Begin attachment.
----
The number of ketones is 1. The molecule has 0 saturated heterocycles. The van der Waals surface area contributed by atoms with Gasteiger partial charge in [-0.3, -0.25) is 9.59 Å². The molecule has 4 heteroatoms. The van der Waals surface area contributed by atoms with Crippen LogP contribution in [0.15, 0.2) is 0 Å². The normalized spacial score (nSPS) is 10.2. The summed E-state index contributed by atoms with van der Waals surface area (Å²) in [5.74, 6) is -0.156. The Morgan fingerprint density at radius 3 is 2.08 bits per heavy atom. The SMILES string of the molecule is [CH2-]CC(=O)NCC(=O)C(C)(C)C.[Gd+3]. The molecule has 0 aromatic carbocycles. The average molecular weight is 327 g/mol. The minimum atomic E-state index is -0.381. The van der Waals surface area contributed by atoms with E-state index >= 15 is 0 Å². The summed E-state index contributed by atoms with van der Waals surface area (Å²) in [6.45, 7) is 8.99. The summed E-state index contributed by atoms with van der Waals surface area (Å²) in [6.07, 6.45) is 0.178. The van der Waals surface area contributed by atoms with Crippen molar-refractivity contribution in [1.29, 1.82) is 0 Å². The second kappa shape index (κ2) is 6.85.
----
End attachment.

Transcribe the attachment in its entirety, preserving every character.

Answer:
The number of ketones is 1. The molecule has 0 saturated heterocycles. The van der Waals surface area contributed by atoms with Gasteiger partial charge in [-0.3, -0.25) is 9.59 Å². The molecule has 4 heteroatoms. The van der Waals surface area contributed by atoms with Crippen LogP contribution in [0.15, 0.2) is 0 Å². The normalized spacial score (nSPS) is 10.2. The summed E-state index contributed by atoms with van der Waals surface area (Å²) in [5.74, 6) is -0.156. The Morgan fingerprint density at radius 3 is 2.08 bits per heavy atom. The SMILES string of the molecule is [CH2-]CC(=O)NCC(=O)C(C)(C)C.[Gd+3]. The molecule has 0 aromatic carbocycles. The average molecular weight is 327 g/mol. The minimum atomic E-state index is -0.381. The van der Waals surface area contributed by atoms with E-state index >= 15 is 0 Å². The summed E-state index contributed by atoms with van der Waals surface area (Å²) in [6.45, 7) is 8.99. The summed E-state index contributed by atoms with van der Waals surface area (Å²) in [6.07, 6.45) is 0.178. The van der Waals surface area contributed by atoms with Crippen molar-refractivity contribution in [1.29, 1.82) is 0 Å². The second kappa shape index (κ2) is 6.85.